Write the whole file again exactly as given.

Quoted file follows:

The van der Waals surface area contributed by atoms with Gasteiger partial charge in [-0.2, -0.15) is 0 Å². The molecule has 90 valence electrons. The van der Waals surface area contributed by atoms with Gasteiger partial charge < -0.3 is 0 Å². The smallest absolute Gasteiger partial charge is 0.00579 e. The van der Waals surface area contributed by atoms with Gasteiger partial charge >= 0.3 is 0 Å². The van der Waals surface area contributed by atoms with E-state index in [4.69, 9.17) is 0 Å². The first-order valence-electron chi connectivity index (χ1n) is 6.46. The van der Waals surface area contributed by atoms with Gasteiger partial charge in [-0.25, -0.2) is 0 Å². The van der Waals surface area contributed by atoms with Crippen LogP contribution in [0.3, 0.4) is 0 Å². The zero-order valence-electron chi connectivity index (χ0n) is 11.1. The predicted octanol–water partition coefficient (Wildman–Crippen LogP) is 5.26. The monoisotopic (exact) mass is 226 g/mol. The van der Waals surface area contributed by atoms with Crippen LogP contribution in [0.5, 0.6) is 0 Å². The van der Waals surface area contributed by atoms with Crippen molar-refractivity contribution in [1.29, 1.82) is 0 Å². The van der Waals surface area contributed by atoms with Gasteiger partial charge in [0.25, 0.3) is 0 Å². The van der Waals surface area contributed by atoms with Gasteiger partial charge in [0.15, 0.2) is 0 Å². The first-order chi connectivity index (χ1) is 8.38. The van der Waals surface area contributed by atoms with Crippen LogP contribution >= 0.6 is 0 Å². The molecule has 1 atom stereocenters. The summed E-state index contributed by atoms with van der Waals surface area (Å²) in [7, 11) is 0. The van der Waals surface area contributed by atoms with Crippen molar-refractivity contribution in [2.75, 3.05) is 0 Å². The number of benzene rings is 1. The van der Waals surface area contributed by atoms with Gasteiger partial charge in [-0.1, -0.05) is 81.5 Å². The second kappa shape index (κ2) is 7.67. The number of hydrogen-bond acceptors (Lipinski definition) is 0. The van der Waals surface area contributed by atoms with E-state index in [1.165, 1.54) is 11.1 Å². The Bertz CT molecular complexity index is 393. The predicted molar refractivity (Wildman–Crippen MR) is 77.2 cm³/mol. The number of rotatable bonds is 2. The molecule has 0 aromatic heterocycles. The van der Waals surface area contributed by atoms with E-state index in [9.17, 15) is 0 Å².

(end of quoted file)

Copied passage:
The van der Waals surface area contributed by atoms with Gasteiger partial charge in [-0.2, -0.15) is 0 Å². The molecule has 90 valence electrons. The van der Waals surface area contributed by atoms with Gasteiger partial charge < -0.3 is 0 Å². The smallest absolute Gasteiger partial charge is 0.00579 e. The van der Waals surface area contributed by atoms with Gasteiger partial charge >= 0.3 is 0 Å². The van der Waals surface area contributed by atoms with E-state index in [4.69, 9.17) is 0 Å². The first-order valence-electron chi connectivity index (χ1n) is 6.46. The van der Waals surface area contributed by atoms with Gasteiger partial charge in [-0.25, -0.2) is 0 Å². The van der Waals surface area contributed by atoms with Crippen LogP contribution in [0.3, 0.4) is 0 Å². The zero-order valence-electron chi connectivity index (χ0n) is 11.1. The predicted octanol–water partition coefficient (Wildman–Crippen LogP) is 5.26. The monoisotopic (exact) mass is 226 g/mol. The van der Waals surface area contributed by atoms with Crippen LogP contribution in [0.5, 0.6) is 0 Å². The van der Waals surface area contributed by atoms with Crippen molar-refractivity contribution in [1.29, 1.82) is 0 Å². The van der Waals surface area contributed by atoms with Gasteiger partial charge in [0.25, 0.3) is 0 Å². The van der Waals surface area contributed by atoms with Gasteiger partial charge in [0.15, 0.2) is 0 Å². The first-order chi connectivity index (χ1) is 8.38. The van der Waals surface area contributed by atoms with Crippen LogP contribution >= 0.6 is 0 Å². The molecule has 1 atom stereocenters. The summed E-state index contributed by atoms with van der Waals surface area (Å²) in [7, 11) is 0. The van der Waals surface area contributed by atoms with Crippen molar-refractivity contribution in [2.75, 3.05) is 0 Å². The number of benzene rings is 1. The van der Waals surface area contributed by atoms with Gasteiger partial charge in [-0.1, -0.05) is 81.5 Å². The second kappa shape index (κ2) is 7.67. The number of hydrogen-bond acceptors (Lipinski definition) is 0. The van der Waals surface area contributed by atoms with E-state index in [1.165, 1.54) is 11.1 Å². The Bertz CT molecular complexity index is 393. The predicted molar refractivity (Wildman–Crippen MR) is 77.2 cm³/mol. The number of rotatable bonds is 2. The molecule has 0 aromatic heterocycles. The van der Waals surface area contributed by atoms with E-state index in [9.17, 15) is 0 Å².